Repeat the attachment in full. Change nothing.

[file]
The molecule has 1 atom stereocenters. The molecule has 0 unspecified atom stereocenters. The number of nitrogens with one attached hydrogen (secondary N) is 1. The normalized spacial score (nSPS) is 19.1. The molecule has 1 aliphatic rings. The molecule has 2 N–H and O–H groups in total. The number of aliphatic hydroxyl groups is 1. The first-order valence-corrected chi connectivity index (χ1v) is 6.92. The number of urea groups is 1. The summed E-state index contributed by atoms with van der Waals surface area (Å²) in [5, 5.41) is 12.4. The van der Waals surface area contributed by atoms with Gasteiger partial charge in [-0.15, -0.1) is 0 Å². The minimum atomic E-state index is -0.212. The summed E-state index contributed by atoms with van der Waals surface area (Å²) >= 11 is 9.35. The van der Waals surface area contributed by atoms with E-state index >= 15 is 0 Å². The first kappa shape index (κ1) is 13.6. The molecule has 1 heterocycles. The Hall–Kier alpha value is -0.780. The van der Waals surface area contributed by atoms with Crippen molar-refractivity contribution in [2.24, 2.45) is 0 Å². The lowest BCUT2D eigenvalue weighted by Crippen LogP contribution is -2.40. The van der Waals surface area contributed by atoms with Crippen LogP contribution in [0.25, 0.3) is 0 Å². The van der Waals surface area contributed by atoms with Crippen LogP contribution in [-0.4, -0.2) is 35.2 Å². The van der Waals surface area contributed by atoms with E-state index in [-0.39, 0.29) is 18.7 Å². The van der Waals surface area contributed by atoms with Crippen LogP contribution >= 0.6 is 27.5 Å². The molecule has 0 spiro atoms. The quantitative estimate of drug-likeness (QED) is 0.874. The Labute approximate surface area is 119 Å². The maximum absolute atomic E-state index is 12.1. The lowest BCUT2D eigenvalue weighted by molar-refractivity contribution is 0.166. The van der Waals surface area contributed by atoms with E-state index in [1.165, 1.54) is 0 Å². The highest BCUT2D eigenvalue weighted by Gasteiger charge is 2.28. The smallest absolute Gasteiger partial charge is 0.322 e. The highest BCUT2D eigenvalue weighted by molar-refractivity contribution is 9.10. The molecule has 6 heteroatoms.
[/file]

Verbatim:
The molecule has 1 atom stereocenters. The molecule has 0 unspecified atom stereocenters. The number of nitrogens with one attached hydrogen (secondary N) is 1. The normalized spacial score (nSPS) is 19.1. The molecule has 1 aliphatic rings. The molecule has 2 N–H and O–H groups in total. The number of aliphatic hydroxyl groups is 1. The first-order valence-corrected chi connectivity index (χ1v) is 6.92. The number of urea groups is 1. The summed E-state index contributed by atoms with van der Waals surface area (Å²) in [5, 5.41) is 12.4. The van der Waals surface area contributed by atoms with Gasteiger partial charge in [-0.15, -0.1) is 0 Å². The minimum atomic E-state index is -0.212. The summed E-state index contributed by atoms with van der Waals surface area (Å²) >= 11 is 9.35. The van der Waals surface area contributed by atoms with E-state index >= 15 is 0 Å². The first kappa shape index (κ1) is 13.6. The molecule has 1 heterocycles. The Hall–Kier alpha value is -0.780. The van der Waals surface area contributed by atoms with Crippen molar-refractivity contribution in [2.24, 2.45) is 0 Å². The lowest BCUT2D eigenvalue weighted by Crippen LogP contribution is -2.40. The van der Waals surface area contributed by atoms with Crippen LogP contribution in [0.25, 0.3) is 0 Å². The van der Waals surface area contributed by atoms with Crippen LogP contribution in [-0.4, -0.2) is 35.2 Å². The van der Waals surface area contributed by atoms with E-state index in [-0.39, 0.29) is 18.7 Å². The van der Waals surface area contributed by atoms with Crippen LogP contribution >= 0.6 is 27.5 Å². The molecule has 0 spiro atoms. The quantitative estimate of drug-likeness (QED) is 0.874. The Labute approximate surface area is 119 Å². The maximum absolute atomic E-state index is 12.1. The lowest BCUT2D eigenvalue weighted by molar-refractivity contribution is 0.166. The van der Waals surface area contributed by atoms with E-state index in [1.165, 1.54) is 0 Å². The highest BCUT2D eigenvalue weighted by Gasteiger charge is 2.28. The smallest absolute Gasteiger partial charge is 0.322 e. The highest BCUT2D eigenvalue weighted by molar-refractivity contribution is 9.10. The molecule has 6 heteroatoms.